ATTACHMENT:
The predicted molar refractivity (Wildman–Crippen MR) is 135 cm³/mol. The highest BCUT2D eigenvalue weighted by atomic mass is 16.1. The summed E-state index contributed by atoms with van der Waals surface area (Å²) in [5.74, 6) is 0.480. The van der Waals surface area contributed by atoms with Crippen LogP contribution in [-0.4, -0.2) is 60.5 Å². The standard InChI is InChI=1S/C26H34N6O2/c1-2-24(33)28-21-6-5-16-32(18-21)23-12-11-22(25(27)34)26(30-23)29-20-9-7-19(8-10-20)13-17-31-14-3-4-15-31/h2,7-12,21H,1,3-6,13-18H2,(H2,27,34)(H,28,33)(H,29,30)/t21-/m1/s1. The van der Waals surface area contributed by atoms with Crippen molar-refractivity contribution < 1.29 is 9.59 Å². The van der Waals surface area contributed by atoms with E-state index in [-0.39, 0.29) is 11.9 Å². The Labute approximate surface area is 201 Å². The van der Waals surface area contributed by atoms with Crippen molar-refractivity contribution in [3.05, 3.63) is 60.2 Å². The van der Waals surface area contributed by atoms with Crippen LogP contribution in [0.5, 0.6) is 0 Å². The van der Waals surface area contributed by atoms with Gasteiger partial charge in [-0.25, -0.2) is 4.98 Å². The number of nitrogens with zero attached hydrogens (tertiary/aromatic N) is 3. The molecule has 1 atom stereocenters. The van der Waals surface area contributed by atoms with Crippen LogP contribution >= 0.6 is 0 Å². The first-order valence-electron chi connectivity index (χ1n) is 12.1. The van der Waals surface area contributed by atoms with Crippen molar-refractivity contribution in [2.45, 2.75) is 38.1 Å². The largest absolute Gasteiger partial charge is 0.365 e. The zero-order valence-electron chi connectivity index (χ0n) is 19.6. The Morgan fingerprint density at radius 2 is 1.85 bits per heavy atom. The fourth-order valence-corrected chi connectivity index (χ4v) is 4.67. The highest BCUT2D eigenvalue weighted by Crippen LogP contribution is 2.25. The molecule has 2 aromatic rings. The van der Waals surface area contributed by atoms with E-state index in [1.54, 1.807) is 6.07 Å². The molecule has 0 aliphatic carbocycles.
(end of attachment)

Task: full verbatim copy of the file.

The predicted molar refractivity (Wildman–Crippen MR) is 135 cm³/mol. The highest BCUT2D eigenvalue weighted by atomic mass is 16.1. The summed E-state index contributed by atoms with van der Waals surface area (Å²) in [5.74, 6) is 0.480. The van der Waals surface area contributed by atoms with Crippen LogP contribution in [-0.4, -0.2) is 60.5 Å². The standard InChI is InChI=1S/C26H34N6O2/c1-2-24(33)28-21-6-5-16-32(18-21)23-12-11-22(25(27)34)26(30-23)29-20-9-7-19(8-10-20)13-17-31-14-3-4-15-31/h2,7-12,21H,1,3-6,13-18H2,(H2,27,34)(H,28,33)(H,29,30)/t21-/m1/s1. The van der Waals surface area contributed by atoms with Crippen molar-refractivity contribution < 1.29 is 9.59 Å². The van der Waals surface area contributed by atoms with E-state index in [-0.39, 0.29) is 11.9 Å². The Labute approximate surface area is 201 Å². The van der Waals surface area contributed by atoms with Crippen molar-refractivity contribution in [3.05, 3.63) is 60.2 Å². The van der Waals surface area contributed by atoms with Crippen LogP contribution in [0.5, 0.6) is 0 Å². The van der Waals surface area contributed by atoms with Gasteiger partial charge in [-0.25, -0.2) is 4.98 Å². The number of nitrogens with zero attached hydrogens (tertiary/aromatic N) is 3. The molecule has 1 atom stereocenters. The van der Waals surface area contributed by atoms with Crippen LogP contribution >= 0.6 is 0 Å². The first-order valence-electron chi connectivity index (χ1n) is 12.1. The van der Waals surface area contributed by atoms with Crippen molar-refractivity contribution in [2.45, 2.75) is 38.1 Å². The largest absolute Gasteiger partial charge is 0.365 e. The zero-order valence-electron chi connectivity index (χ0n) is 19.6. The Morgan fingerprint density at radius 2 is 1.85 bits per heavy atom. The fourth-order valence-corrected chi connectivity index (χ4v) is 4.67. The highest BCUT2D eigenvalue weighted by Crippen LogP contribution is 2.25. The molecule has 2 aromatic rings. The van der Waals surface area contributed by atoms with E-state index in [1.54, 1.807) is 6.07 Å². The molecule has 0 aliphatic carbocycles.